"We'd like to let you know that as Americans we are not that unusual," says Brabner. "We're not all stupid, we're not all politically ignorant. We don't all have everything perfect and, if it's not perfect, we don't all just throw things away. We don't all divorce in haste at the first sign of trouble and tragedy doesn't give us all deep, soul-searching insight. It doesn't give us all an opportunity to grow."

I ask Pekar if making the film has given him any insights into his own character and he looks completely taken aback. "I don't know," he frowns. "I did think the film caught the spirit of my work, though."

Paul Giamatti, who's since been nominated for a Golden Globe, plays Pekar in the dramatised sections of the film. He's instantly right, all bug eyes and hangdog miserabilism.

"We did turn down some actors," proffers Brabner. "We were approached by..." She turns to her husband: "Are we gonna say who?"

Without a moment's thought, Pekar answers: "What? Rob Schneider?"

"Yeah, Rob Schneider," Brabner echoes, before adding, lazily, "I know it's not politic to be dropping names, but we knew it would be an absolute disaster for him to play Harvey."

I ask if they're happy with how their lives have been presented on screen. "I think we feel that everything is honest in spirit even when things have been changed slightly," says Brabner, before wrinkling her brow and beginning to list the parts that "jangle" with her: "Harvey did not become a vegetarian until after he married me, nor did he have a pet cat until after I brought mine to live with him. Similarly, I'm not really such a hypochondriac.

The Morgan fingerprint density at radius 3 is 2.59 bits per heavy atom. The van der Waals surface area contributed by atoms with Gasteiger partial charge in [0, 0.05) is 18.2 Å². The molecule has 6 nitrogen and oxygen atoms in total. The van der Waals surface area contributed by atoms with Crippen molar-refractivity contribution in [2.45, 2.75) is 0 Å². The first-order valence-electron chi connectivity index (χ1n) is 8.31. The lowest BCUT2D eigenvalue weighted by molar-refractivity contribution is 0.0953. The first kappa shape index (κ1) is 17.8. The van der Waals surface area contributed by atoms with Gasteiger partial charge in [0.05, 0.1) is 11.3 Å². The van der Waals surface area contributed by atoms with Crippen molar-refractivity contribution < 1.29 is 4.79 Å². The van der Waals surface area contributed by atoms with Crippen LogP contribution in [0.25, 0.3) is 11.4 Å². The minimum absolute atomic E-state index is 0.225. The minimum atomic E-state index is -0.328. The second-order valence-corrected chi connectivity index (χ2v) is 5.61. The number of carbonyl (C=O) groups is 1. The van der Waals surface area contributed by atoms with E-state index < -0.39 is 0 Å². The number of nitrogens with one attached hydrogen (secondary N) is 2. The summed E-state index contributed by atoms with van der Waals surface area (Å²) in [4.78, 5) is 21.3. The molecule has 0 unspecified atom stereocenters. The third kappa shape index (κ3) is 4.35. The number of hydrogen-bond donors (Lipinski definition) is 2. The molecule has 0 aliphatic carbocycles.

"I am talking a lot for Harvey," explains Brabner, because his voice is fading."

"Naw," counters Pekar, suddenly roused. "You're just getting in earlier than I am."

Brabner sniffs, frowns then throws her arms wide. "OK then, take it away. Give her your great insights."

I mutter something about how tiring talking to journalists must be and Brabner is back like a shot: "Harvey, sit up and look alert. This is the first time you've ever talked to anybody about this movie." Then, to me "We don't mind if we have good questions - boy, have we had some awful questions."

Though she's clearly formidable, I like Brabner's feistiness. Still, I can't help but wonder how she got along with Hope Davis, the actress charged with playing her on screen.

"Hope understood me from the inside out," she says, I suspect ironically. "She was terribly uncomfortable with the idea of being around me. We had this one meeting and I just decided, 'OK, I'm going to tell you everything that's not in the script, what's going on behind this.' And she freaked out."

"She told the producer that she imagined me staring at her and burning holes into her like this great power. So I was asked to stay away from her when she was on the set."

I ask Brabner if that was upsetting and she sniffs: "Well it made things a little awkward at mealtimes."

The way she brushes off the snub reminds me of something co-director Robert Pulcini had told me - that one of the things that most fascinated him about Harvey is how he remains his own person no matter what the circumstance, regardless of the company he's in. I'd have to say that Joyce maintains the same, if not exactly sangfroid, then certainly a similar incapacity for game-playing.

"People who know you, know about your faults and foibles anyway," she adds, unprompted. "Who cares about the rest? Who cares about the audience, a bunch of strangers, seeing somebody pretend to be you sitting on the toilet? What do they think we do? Send out for it? We make our own poop." She jerks her thumb at Pekar again, "He does too."

Pekar leans forward a fraction and with what, for him, passes for a grin, adds a long drawn out, "Yeah."